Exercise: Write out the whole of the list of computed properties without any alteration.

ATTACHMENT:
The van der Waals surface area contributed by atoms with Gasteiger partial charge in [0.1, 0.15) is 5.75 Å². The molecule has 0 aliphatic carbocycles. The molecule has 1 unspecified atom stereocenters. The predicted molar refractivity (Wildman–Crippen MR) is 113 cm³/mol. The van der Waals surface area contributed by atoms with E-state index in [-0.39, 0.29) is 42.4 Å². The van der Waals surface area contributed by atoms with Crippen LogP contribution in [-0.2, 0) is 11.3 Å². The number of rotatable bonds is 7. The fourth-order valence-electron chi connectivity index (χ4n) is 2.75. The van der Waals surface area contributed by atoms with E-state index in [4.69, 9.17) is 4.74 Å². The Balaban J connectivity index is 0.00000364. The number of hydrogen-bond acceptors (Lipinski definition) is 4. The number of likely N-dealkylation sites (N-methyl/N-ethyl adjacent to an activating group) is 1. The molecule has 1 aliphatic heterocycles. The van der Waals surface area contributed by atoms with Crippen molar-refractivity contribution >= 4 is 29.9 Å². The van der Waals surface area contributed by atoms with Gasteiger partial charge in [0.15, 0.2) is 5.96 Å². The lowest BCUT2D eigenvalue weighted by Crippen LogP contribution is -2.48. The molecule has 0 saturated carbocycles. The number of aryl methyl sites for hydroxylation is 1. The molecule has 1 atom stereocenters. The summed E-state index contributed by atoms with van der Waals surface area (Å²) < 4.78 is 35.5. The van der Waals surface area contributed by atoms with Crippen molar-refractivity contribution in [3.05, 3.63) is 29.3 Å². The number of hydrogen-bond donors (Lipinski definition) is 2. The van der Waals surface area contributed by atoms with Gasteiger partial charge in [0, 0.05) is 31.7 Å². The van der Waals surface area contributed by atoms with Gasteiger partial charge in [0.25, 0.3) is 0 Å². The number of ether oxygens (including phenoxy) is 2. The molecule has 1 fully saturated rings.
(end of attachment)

The van der Waals surface area contributed by atoms with Gasteiger partial charge in [0.1, 0.15) is 5.75 Å². The molecule has 0 aliphatic carbocycles. The molecule has 1 unspecified atom stereocenters. The predicted molar refractivity (Wildman–Crippen MR) is 113 cm³/mol. The van der Waals surface area contributed by atoms with E-state index in [-0.39, 0.29) is 42.4 Å². The van der Waals surface area contributed by atoms with Crippen LogP contribution in [-0.2, 0) is 11.3 Å². The number of rotatable bonds is 7. The fourth-order valence-electron chi connectivity index (χ4n) is 2.75. The van der Waals surface area contributed by atoms with E-state index in [4.69, 9.17) is 4.74 Å². The Balaban J connectivity index is 0.00000364. The number of hydrogen-bond acceptors (Lipinski definition) is 4. The number of likely N-dealkylation sites (N-methyl/N-ethyl adjacent to an activating group) is 1. The molecule has 1 aliphatic heterocycles. The van der Waals surface area contributed by atoms with Crippen molar-refractivity contribution >= 4 is 29.9 Å². The van der Waals surface area contributed by atoms with Gasteiger partial charge in [0.15, 0.2) is 5.96 Å². The lowest BCUT2D eigenvalue weighted by Crippen LogP contribution is -2.48. The molecule has 0 saturated carbocycles. The number of aryl methyl sites for hydroxylation is 1. The molecule has 1 atom stereocenters. The summed E-state index contributed by atoms with van der Waals surface area (Å²) < 4.78 is 35.5. The van der Waals surface area contributed by atoms with Crippen molar-refractivity contribution in [3.05, 3.63) is 29.3 Å². The number of hydrogen-bond donors (Lipinski definition) is 2. The van der Waals surface area contributed by atoms with Gasteiger partial charge in [0, 0.05) is 31.7 Å². The van der Waals surface area contributed by atoms with Gasteiger partial charge in [0.25, 0.3) is 0 Å². The number of ether oxygens (including phenoxy) is 2. The molecule has 1 fully saturated rings.